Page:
For a few months now, our group and our students have been doing field measurements using Partector 2, a portable particulate matter (PM) sensor from naneos particle solutions gmbh. This very nice portable device utilizing induced currents (Fierz et al, 2014) measures the lung-deposited surface area (LDSA, see e.g. the paper of Sager & Castranova, 2009), average particle size and particle number concentration. It also provides the calculated mass concentrations of particles smaller than 300 nm, all at 1 Hz frequency.

The Partector data tend to agree well with data from other more complex, bulky and costly instruments based on differential mobility measurements and particle counting (e.g. the SMPS). Yet, both types of instruments, of course, have their right to exist, as their respective field of application differs significantly. Portable instruments, such as the Partector, are the future of air quality monitoring.

While current air quality regulations limit the mass concentration of particles below an aerodynamic diameter of 10 micrometers (PM10) or 2.5 micrometers (PM2.5), particle numbers or potential inhalation hazards are not yet considered. However, most soot particles (in terms of their count) formed during the combustion in all types of engines are typically smaller than 0.3 micrometers (Burtscher et al., 1998, Czerwinski et al., 2017 or Jonsdottir et al., 2019). Such small particles have a very high ratio of their surface area to their mass concentration. Biologists and lung toxicologists agree that particle surface area (and thus LDSA) is the most relevant metric for acute lung toxicity (Schmid and Stoeger, 2016).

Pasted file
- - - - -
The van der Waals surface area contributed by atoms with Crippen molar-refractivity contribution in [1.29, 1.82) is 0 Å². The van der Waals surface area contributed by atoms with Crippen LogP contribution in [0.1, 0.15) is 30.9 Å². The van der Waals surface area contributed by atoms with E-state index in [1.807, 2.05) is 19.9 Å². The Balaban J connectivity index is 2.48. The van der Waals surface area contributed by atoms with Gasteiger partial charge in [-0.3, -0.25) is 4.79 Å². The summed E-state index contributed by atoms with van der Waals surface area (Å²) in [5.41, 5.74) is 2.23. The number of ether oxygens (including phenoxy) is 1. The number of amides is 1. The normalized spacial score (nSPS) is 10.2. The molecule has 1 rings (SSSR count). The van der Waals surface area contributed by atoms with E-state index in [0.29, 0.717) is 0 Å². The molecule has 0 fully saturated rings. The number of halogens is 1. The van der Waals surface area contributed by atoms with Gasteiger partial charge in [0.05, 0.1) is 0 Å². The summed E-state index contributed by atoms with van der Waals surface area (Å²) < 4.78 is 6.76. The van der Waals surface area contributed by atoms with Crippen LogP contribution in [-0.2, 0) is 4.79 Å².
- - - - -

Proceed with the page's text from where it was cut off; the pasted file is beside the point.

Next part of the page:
Dr. Martin Fierz, physicist and founder of naneos particle solutions, is convinced that LDSA has, up to now, been underestimated as a meaningful metric for air quality; so are we.

We thus couldn’t resist when he offered to let us test a new product: an LDSA monitor in a rugged enclosure designed for long-term ambient measurements. In collaboration with the city of Zurich (thanks to Dr. Amewu A. Mensah), and with the contribution of the Swiss Federal Laboratories for Materials Science and Technology (thanks to Dr. Christoph Hüglin), we rapidly deployed a network of ten of these new “LDSA-Boxes”. Eight boxes are located within the city of Zurich and its suburbs, while two of the LDSA-Boxes are installed in rural areas.

The LDSA-Boxes can be monitored online and seem to do a fantastic job up till now. We’re looking forward to seeing the effect of the step-wise return to “normal conditions” out of the partial lockdown on LDSA in Zurich!

A great thanks to the entire naneos team!

Snapshot of live LDSA data (not yet quality-checked)